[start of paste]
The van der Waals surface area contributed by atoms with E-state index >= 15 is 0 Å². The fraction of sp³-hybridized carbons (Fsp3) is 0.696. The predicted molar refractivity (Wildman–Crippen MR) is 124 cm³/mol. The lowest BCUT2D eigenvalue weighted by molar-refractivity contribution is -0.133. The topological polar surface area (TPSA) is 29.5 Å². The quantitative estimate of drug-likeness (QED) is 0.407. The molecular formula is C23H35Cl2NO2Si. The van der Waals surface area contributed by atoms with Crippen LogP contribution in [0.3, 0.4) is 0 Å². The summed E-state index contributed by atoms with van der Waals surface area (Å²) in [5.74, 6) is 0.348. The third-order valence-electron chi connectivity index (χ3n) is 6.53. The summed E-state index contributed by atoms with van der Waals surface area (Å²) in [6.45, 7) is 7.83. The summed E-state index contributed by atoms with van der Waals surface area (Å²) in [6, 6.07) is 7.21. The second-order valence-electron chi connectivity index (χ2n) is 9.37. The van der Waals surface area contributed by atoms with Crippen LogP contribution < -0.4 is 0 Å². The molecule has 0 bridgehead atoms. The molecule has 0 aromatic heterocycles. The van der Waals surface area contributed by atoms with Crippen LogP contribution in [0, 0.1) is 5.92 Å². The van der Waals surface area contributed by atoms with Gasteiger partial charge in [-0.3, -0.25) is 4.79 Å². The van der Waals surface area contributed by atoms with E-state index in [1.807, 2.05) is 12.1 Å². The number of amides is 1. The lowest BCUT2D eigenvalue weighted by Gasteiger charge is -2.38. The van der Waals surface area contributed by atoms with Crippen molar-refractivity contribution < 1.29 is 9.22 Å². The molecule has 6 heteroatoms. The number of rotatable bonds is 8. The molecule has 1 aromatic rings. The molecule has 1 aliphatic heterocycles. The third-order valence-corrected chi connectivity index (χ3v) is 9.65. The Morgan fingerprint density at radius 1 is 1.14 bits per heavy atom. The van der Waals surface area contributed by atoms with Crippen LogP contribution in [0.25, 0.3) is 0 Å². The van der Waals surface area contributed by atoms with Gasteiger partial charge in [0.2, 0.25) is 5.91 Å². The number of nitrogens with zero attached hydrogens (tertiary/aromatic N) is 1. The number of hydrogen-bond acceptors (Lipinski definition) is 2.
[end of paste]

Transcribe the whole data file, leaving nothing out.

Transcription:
The van der Waals surface area contributed by atoms with E-state index >= 15 is 0 Å². The fraction of sp³-hybridized carbons (Fsp3) is 0.696. The predicted molar refractivity (Wildman–Crippen MR) is 124 cm³/mol. The lowest BCUT2D eigenvalue weighted by molar-refractivity contribution is -0.133. The topological polar surface area (TPSA) is 29.5 Å². The quantitative estimate of drug-likeness (QED) is 0.407. The molecular formula is C23H35Cl2NO2Si. The van der Waals surface area contributed by atoms with Crippen LogP contribution in [0.3, 0.4) is 0 Å². The summed E-state index contributed by atoms with van der Waals surface area (Å²) in [5.74, 6) is 0.348. The third-order valence-electron chi connectivity index (χ3n) is 6.53. The summed E-state index contributed by atoms with van der Waals surface area (Å²) in [6.45, 7) is 7.83. The summed E-state index contributed by atoms with van der Waals surface area (Å²) in [6, 6.07) is 7.21. The second-order valence-electron chi connectivity index (χ2n) is 9.37. The van der Waals surface area contributed by atoms with Crippen LogP contribution < -0.4 is 0 Å². The molecule has 0 bridgehead atoms. The molecule has 0 aromatic heterocycles. The van der Waals surface area contributed by atoms with Crippen LogP contribution in [0, 0.1) is 5.92 Å². The van der Waals surface area contributed by atoms with Gasteiger partial charge in [-0.3, -0.25) is 4.79 Å². The van der Waals surface area contributed by atoms with E-state index in [1.807, 2.05) is 12.1 Å². The number of amides is 1. The lowest BCUT2D eigenvalue weighted by Gasteiger charge is -2.38. The van der Waals surface area contributed by atoms with Crippen molar-refractivity contribution < 1.29 is 9.22 Å². The molecule has 6 heteroatoms. The number of rotatable bonds is 8. The molecule has 1 aromatic rings. The molecule has 1 aliphatic heterocycles. The third-order valence-corrected chi connectivity index (χ3v) is 9.65. The Morgan fingerprint density at radius 1 is 1.14 bits per heavy atom. The van der Waals surface area contributed by atoms with Crippen LogP contribution in [0.25, 0.3) is 0 Å². The van der Waals surface area contributed by atoms with Gasteiger partial charge in [0.2, 0.25) is 5.91 Å². The number of nitrogens with zero attached hydrogens (tertiary/aromatic N) is 1. The number of hydrogen-bond acceptors (Lipinski definition) is 2.